Another approach to preventing coronary disease tested a Mediterranean dietary pattern in survivors of myocardial infarction ( 22). The Lyon Heart Study, presented in detail in the conference by one of the lead investigators, increased intake of vegetables, fruits, and fish which supplied vitamins such as folic acid, vitamin B6, carotenoids, and tocopherols, as well as oleic acid, ?linolenic acid, and other n-3 fatty acids. Interestingly, saturated fat was not reduced, nor did blood cholesterol improve. Nonetheless, coronary rates were reduced by 70%. A similar trial in India, that used a vegetarian diet also found beneficial effects ( 23). Thus the Mediterranean diet may be considered beneficial not only because of the reduced amount of saturated fat and cholesterol and increased mono-unsaturated fats, but because of micronutrients that act by mechanisms other than reducing blood cholesterol. These mechanisms may include reduced serum homocysteine concentration and protection from adverse oxidative changes to blood lipids.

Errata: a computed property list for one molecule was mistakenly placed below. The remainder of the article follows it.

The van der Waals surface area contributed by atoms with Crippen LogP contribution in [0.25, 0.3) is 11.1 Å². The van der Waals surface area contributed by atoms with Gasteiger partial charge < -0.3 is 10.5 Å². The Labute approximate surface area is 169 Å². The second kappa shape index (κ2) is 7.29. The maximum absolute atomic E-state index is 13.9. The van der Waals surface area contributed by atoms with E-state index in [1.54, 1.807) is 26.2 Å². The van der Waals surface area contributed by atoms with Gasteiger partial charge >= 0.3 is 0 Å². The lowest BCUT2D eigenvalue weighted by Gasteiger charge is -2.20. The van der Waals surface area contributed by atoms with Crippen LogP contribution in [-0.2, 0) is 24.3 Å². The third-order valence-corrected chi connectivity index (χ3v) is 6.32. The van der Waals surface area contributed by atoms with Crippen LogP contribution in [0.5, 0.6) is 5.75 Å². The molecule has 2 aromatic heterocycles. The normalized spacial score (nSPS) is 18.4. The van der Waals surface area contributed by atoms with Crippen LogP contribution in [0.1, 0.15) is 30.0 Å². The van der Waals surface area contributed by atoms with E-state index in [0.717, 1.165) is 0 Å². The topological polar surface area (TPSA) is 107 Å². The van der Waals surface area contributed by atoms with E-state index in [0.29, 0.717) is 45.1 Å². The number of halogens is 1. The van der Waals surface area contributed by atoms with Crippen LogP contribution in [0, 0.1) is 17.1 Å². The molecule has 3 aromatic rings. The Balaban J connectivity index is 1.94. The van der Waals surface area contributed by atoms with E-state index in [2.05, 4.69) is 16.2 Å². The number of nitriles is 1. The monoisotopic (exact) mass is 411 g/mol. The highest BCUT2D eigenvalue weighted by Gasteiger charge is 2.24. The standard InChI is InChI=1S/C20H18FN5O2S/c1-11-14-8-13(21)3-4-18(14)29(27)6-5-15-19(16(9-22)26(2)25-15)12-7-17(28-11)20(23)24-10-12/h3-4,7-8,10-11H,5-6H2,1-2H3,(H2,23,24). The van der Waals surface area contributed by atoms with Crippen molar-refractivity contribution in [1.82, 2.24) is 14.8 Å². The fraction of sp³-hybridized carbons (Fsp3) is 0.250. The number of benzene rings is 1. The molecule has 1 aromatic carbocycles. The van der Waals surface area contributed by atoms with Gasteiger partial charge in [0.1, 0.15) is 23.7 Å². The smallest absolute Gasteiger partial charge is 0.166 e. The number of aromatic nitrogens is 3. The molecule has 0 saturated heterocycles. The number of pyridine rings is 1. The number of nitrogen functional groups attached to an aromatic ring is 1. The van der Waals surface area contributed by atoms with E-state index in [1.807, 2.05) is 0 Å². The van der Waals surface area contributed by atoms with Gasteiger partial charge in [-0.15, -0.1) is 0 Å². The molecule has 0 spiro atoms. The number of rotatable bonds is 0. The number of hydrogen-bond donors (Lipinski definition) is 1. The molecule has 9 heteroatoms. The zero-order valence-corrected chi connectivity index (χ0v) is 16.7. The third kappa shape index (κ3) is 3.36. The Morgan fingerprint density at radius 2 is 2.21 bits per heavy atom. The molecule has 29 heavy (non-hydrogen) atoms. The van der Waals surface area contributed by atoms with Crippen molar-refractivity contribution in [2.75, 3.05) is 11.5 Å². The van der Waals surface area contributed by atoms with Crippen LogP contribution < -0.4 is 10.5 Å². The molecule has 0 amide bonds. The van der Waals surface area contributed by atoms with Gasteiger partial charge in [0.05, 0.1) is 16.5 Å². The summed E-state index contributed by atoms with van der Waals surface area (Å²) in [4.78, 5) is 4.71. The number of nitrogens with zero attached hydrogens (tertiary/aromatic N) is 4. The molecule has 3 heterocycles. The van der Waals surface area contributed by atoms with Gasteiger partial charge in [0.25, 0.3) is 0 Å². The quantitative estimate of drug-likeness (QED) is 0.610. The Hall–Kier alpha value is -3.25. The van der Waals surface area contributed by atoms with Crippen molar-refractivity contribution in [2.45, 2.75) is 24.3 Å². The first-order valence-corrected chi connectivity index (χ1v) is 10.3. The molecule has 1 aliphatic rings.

Blood pressure is a risk factor for hypertension and cardiovascular events including myocardial infarction and stroke. High intake of vegetable products are related to lower blood pressure levels and low stroke rates worldwide. For this reason, the US National Heart Lung and Blood Institute sponsored a multicentre clinical trial to determine whether dietary patterns based on these epidemiological findings could indeed reduce blood pressure. The DASH study (Dietary Approaches to Stop Hypertension) found that increased intake of fruits, vegetables and nuts reduced blood pressure ( 24). A more comprehensive approach that further increased vegetable intake, reduced intake of meat and sweets, and increased low fat dairy products approximately doubled the effects. The effects of the DASH diet on blood pressure in mildly hypertensive patients was astounding, -12 mmHg systolic, far exceeding the results of other non-pharmacological interventions, and similar to drug monotherapy. Previously, investigators in Italy found that such diets, formulated in the Mediterranean context, also lowered blood pressure ( 25). Thus, the low cardiovascular disease rates in the Mediterranean may be due to favourable dietary effects on blood pressure as well as the lipid risk factors.